NAM, The Story of a Generation Synopsis

NAM, The Story of a Generation is a tale of times that defined a generation: the counter culture that grew out of it; commitment without conscience; love in impossible circumstances; the unimaginable horror of war; healing hope; and renewal. The Vietnam War is the common thread that binds together the lives and fortunes of the three main characters who are NAM, The Story of a Generation.

August 16, 1948, the day Babe Ruth died, sixteen-year old Le Van Dat, a young Vietnamese patriot, leaves to join Ho Chi Minh’s Vietminh. On the same day, Mark Cameron and JT Johnson are born into very different circumstances in the United States.

Le Van Dat is a nationalist and follower of Confucius. His consuming, idealistic drive to free his country of a thousand years of foreign occupation is fueled by a sense of personal honor and obligation to his ancestors. Though he disdains communism, Le Van Dat will rise to the rank of general in the People’s Army largely through his courage, inspiring leadership and the support of his superior officer and mentor, Tran Van Minh. Dat is intimately involved in the war’s biggest battles and carries the conflict from the novel’s first pages. His affair and infatuation with Nu Chi, a young South Vietnamese with connections to her own government, sparks a fundamental change in Dat that leads to a harrowing search and improbable resolution as the South crumbles in the spring of 1975.

 

Mark Cameron is a Montanan born into a rough neighborhood on the edge of town. He is a tough little guy who, as a young teen, finds his personality altered after a savage beating from a bully. Growing into manhood he becomes obsessed with avoiding conflict and adopts conniving ways of keeping himself out of trouble. Entering college, he is swept up by the early resistance to the Vietnam War, even though he had already joined the Naval Reserve as a high school senior. Mark enters active duty following his freshman year and meets JT Johnson at the Treasure Island Naval Station.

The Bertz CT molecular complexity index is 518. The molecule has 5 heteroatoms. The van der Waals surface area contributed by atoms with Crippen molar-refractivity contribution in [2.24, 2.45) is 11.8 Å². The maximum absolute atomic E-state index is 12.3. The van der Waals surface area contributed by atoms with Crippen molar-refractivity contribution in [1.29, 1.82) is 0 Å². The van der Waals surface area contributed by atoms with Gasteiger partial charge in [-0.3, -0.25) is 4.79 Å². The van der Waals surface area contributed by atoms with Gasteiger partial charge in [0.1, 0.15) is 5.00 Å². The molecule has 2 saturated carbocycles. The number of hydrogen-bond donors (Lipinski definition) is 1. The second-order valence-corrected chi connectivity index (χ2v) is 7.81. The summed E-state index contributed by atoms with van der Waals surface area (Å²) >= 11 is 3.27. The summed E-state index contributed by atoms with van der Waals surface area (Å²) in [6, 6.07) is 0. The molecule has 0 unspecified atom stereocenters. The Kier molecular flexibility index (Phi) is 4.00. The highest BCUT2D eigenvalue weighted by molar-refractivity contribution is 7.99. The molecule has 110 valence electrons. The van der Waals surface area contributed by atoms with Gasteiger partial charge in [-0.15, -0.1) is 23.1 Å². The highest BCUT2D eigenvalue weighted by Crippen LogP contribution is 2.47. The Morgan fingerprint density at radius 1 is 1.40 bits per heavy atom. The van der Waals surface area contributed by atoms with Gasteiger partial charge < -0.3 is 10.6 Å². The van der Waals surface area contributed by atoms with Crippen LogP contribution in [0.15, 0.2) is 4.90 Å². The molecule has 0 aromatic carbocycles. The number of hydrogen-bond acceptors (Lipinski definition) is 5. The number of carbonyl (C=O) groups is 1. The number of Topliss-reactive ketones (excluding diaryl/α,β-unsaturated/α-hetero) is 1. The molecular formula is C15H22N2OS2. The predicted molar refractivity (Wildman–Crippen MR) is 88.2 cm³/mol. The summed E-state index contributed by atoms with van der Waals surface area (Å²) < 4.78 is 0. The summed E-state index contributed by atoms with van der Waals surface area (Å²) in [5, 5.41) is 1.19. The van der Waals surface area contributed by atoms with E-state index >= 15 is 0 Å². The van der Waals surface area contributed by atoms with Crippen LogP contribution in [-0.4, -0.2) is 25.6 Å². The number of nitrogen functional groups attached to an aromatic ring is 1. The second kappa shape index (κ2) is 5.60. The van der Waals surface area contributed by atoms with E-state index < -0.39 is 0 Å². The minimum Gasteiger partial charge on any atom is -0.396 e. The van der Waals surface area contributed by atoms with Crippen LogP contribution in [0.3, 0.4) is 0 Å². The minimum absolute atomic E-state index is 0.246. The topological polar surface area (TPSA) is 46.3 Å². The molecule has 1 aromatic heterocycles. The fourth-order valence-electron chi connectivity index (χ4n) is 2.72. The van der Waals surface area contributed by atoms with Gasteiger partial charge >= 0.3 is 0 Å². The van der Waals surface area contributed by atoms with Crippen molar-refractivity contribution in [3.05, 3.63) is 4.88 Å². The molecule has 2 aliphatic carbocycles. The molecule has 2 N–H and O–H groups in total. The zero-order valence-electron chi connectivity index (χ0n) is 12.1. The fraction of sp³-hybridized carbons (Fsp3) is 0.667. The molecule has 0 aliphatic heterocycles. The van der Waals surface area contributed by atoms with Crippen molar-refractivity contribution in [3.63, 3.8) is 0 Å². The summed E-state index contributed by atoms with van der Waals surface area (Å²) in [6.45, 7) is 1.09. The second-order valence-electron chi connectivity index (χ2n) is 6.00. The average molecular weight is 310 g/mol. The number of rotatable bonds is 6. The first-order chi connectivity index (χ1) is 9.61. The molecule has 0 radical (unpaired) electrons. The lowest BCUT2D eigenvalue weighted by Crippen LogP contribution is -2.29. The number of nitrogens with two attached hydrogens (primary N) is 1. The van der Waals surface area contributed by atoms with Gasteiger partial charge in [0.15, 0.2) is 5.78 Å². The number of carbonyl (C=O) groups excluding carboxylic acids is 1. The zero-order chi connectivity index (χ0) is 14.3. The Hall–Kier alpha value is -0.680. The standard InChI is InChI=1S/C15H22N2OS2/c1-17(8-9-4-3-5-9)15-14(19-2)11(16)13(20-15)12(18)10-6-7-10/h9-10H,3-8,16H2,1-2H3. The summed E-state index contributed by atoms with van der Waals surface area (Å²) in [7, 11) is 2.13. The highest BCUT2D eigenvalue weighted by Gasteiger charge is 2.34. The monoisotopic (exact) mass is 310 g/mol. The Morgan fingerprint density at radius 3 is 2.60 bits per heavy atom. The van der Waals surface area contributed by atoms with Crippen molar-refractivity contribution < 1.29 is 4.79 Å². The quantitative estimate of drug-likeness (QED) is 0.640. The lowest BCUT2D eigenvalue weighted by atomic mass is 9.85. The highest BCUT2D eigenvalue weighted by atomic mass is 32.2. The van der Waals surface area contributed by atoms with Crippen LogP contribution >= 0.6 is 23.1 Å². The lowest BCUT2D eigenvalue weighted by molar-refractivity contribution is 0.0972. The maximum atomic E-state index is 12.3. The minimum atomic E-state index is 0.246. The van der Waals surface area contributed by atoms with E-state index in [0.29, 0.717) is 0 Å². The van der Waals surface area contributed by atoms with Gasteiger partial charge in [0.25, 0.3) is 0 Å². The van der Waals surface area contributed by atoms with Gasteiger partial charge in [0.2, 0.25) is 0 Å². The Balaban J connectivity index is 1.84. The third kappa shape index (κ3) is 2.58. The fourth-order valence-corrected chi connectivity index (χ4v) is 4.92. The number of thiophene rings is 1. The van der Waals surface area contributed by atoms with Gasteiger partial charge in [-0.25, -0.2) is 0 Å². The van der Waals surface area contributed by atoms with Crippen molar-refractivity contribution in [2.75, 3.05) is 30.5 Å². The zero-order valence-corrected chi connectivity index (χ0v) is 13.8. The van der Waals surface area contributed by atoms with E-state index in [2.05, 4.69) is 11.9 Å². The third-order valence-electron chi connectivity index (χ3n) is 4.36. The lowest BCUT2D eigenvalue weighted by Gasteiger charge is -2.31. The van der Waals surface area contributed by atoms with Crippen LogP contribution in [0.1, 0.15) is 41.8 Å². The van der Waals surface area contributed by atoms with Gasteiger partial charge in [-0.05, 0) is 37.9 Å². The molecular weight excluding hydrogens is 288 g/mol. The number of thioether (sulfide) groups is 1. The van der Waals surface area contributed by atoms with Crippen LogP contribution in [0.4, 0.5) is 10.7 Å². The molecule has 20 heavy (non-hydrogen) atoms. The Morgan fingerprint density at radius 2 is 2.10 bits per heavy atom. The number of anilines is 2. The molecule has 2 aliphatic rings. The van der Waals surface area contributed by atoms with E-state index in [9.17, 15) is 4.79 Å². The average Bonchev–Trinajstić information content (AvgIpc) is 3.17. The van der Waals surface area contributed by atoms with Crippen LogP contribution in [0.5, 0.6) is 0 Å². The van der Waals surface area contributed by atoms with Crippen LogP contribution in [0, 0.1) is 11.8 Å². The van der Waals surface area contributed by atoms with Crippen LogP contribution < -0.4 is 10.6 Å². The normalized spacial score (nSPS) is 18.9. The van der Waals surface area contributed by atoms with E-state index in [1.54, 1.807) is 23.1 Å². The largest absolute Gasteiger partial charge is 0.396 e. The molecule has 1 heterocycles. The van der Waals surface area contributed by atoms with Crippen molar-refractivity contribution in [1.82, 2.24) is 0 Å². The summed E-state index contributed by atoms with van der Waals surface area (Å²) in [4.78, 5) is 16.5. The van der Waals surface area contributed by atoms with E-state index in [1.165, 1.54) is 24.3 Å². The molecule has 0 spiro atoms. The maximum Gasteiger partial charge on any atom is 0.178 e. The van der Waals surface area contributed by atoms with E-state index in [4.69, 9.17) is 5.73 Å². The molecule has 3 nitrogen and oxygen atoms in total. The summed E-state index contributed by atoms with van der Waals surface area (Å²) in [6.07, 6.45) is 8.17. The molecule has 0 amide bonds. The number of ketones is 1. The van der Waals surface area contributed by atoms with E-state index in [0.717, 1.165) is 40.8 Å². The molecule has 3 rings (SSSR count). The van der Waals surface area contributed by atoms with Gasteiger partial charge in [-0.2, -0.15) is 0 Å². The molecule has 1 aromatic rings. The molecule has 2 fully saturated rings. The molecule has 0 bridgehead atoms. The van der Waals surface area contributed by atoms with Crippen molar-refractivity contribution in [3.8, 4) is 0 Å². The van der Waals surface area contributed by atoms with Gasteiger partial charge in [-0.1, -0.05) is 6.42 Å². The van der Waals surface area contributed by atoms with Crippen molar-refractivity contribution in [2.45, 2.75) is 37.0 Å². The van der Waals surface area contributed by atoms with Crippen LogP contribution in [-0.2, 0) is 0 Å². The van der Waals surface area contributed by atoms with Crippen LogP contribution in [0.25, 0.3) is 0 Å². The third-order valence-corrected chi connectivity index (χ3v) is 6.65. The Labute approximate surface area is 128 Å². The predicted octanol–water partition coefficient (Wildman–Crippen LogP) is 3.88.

JT Johnson is the son of an ambitious entrepreneur who builds a golf course in Fullerton, California following World War II. JT is seen as the prodigy; the son who will live the father’s dream and become a golfing legend. Indeed, JT is a gifted athlete and excels as a youngster, winning prestigious amateur tournaments. Rich, privileged, and well-connected, Jay’s father tells the boy he will never have to serve in the military. But when JT flunks out of college, the head of the local Draft Board, a prominent antagonist of the family, arranges for JT’s draft induction. Jay’s father steers him to the Naval Reserve, thinking it the safest option. But JT is a man of action and talks Mark Cameron into volunteering with him for River Patrol Boat duty, the most hazardous river duty in Vietnam.

The death of close friends haunts Mark during his tour and for years following as he copes with his own physical and mental wounds in a society that does not want to hear his story or recognize his sacrifices. He is ultimately saved by the friendship of a Vietnam Veteran double-amputee and the love of a special woman.